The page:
Warning: This Game of Thrones article contains MAJOR spoilers for Season 8, Episode 4.
While the war against the Night King may have been the highest-stakes event of Game of Thrones season 8 episode 3, the war against Cersei is a far more character-driven conflict. Cersei has been an antagonist from the very beginning of this show, encouragin Jaime to push young Bran Stark from the tower at Winterfell, demonstrating exactly where her priorities lie: here, the “secret” of their affair over the life of a small child.
Over the course of the show, Cersei’s respect for human life has diminished even further, whereas Jaime has developed a sense of empathy and, therefore, horror over some of his past actions. This has added to the growing fissure between them. Historically, Jaime Lannister has been Cersei’s most loyal ally: her twin brother, her lover, the father of her children. But that trust has been repeatedly fractured over the last few seasons, with the starkest hint of just how far these two have fallen out coming with Cersei sending Bronn to the North to kill both Jaime and Tyrion.
Jaime had seemingly pulled himself from the gravity of Cersei heading into this season, having marched North to fight for the living in the battle against the Night King, even though she refused to send her troops to assist. In “The Last of the Starks,” he entered into a romantic and sexual relationship with Brienne (an intimacy he has, seemingly, only previously shared with Cersei) and had plans to stay in Winterfell with her, and sit out the fight against his twin sister.
However, Jaime’s plans changed when he was informed Cersei defeated Daenerys Targaryen’s troops, killed Rhaegal the dragon, and taken Missandei hostage. “I always wanted to be there when they execute your sister,” Sansa tells Jaime after Brienne more gently delivers the news. “Seems like I won’t get the chance.”
The episode leads it relatively ambiguous as to why Jaime is returning to King’s Landing. Jaime gives Brienne a speech about how he is a hateful person who has done terrible things and who, therefore, doesn’t deserve redemption, love, or healing. But this is a show that is a great deal about redemption, usually through violence (which is a pretty depressing depiction of redemption), and one that has put a lot of work (not always consistently) into showing that Jaime has changed.
In this context, it seems likely that Jaime is heading south to help in the fight against his sister, perhaps even by pretending to still be on her side and in her thrall so that he can murder her. This would not only offer the best chance at ending the conflict without innocent bloodshed, but would add a thematically resonant capstone to Jaime’s reputation as “the Kingslayer,” as he was the one who killed Daenerys’ dad, the Mad King when his rule threatened the lives of the citizens.
For Jaime, killing Cersei would, in theory (if Cersei is telling the truth about being pregnant), also mean killing his unborn child. This is pretty dark, but this has never been a show that shies away from darkness. Though I also wouldn’t be surprised if Cersei were lying about her unborn child, using the idea of an innocent whose life is linked to her own as just another human shield in the collection of human shields she has amassed.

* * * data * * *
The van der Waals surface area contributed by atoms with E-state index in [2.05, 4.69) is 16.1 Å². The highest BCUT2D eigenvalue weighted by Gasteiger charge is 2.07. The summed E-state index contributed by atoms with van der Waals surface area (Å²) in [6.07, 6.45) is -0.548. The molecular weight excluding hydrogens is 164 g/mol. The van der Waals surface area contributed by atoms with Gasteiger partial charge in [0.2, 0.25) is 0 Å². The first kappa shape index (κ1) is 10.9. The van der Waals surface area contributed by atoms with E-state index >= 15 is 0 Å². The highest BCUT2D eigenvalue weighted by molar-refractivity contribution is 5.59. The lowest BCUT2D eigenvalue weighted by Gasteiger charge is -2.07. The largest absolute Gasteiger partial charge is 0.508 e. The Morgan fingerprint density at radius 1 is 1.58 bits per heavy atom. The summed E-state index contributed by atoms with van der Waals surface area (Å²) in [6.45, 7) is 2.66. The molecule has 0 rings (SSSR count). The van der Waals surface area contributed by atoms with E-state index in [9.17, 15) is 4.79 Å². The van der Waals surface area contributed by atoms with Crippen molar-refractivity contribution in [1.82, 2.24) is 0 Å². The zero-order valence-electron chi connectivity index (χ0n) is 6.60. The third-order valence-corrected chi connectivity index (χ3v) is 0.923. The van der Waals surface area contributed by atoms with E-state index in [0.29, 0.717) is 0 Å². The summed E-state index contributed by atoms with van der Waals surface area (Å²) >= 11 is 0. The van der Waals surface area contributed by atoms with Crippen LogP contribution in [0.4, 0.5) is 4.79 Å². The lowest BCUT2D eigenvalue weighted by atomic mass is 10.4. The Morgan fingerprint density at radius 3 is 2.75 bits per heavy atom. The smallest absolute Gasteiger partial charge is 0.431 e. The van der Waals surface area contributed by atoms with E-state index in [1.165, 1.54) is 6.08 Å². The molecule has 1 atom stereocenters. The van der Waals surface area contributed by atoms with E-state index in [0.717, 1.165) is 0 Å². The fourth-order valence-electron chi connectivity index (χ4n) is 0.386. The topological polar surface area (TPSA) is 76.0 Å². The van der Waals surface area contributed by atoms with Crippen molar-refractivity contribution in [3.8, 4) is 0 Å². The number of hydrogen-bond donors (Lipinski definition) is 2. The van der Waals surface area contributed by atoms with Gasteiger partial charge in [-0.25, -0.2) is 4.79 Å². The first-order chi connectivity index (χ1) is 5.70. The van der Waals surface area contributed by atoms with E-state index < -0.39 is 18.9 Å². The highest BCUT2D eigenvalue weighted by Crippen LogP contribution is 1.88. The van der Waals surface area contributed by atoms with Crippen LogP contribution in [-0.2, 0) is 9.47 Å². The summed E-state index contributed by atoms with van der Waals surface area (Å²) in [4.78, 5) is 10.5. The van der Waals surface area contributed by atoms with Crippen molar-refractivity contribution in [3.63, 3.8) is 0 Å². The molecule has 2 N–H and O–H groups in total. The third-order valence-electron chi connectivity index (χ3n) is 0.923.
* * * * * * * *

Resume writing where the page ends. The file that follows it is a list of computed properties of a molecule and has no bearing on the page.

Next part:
Will Jaime return to help Cersei? I highly doubt it. Will he be the one to kill Cersei? I think it might end up being some sort of group effort, even if Jaime is the one to deliver the killing blow. We can’t forget that The Hound and Arya are riding south to kill The Mountain and Cersei, respectively. I doubt they’d have Arya kill both the Night King and Cersei (though that would be amazing), but she may play a role in the effort.
There’s also Tyrion to consider, who has already killed one member of his family (or two, if you are using Cersei’s logic). Cersei was Tyrion’s first bully, abusing him from the time he was a baby because she blamed him for her mother’s death in childbirth. There would be something poetic, perhaps, in his killing the sister who tried to kill him so many times.
Will the death of Cersei be a family affair, with both Jaime and Tyrion being instrumental in her downfall? It would fulfill the part of fortune teller Maggy’s prophecy that predicted for Cersei: “the valonqar shall wrap his hands about your pale white throat and choke the life from you.” “Valonqar” is High Valyrian for “little brother.” Both Jaime and Tyrion are Cersei’s little brothers.
Personally, I’d love to see Sansa, who suffered so much as a girl under Cersei’s “care,” be the one to deliver the execution order, which would probably mean Cersei surviving the battle to be killed after the fact in some kind of political execution. (Damn, Game of Thrones. You’ve made me dark.) Or, perhaps, Jaime plans to bring Cersei back to Winterfell for Sansa to execute herself, as is the Ned Stark way.
Or maybe Cersei will win the battle and rule over the Seven Kingdoms into her old age. This would be a depressingly nihilistic and not totally uncharacteristic ending for Game of Thrones.
Why do you think Jaime is heading to King’s Landing? And who do you think will kill Cersei? Let us know your theories in the comments below.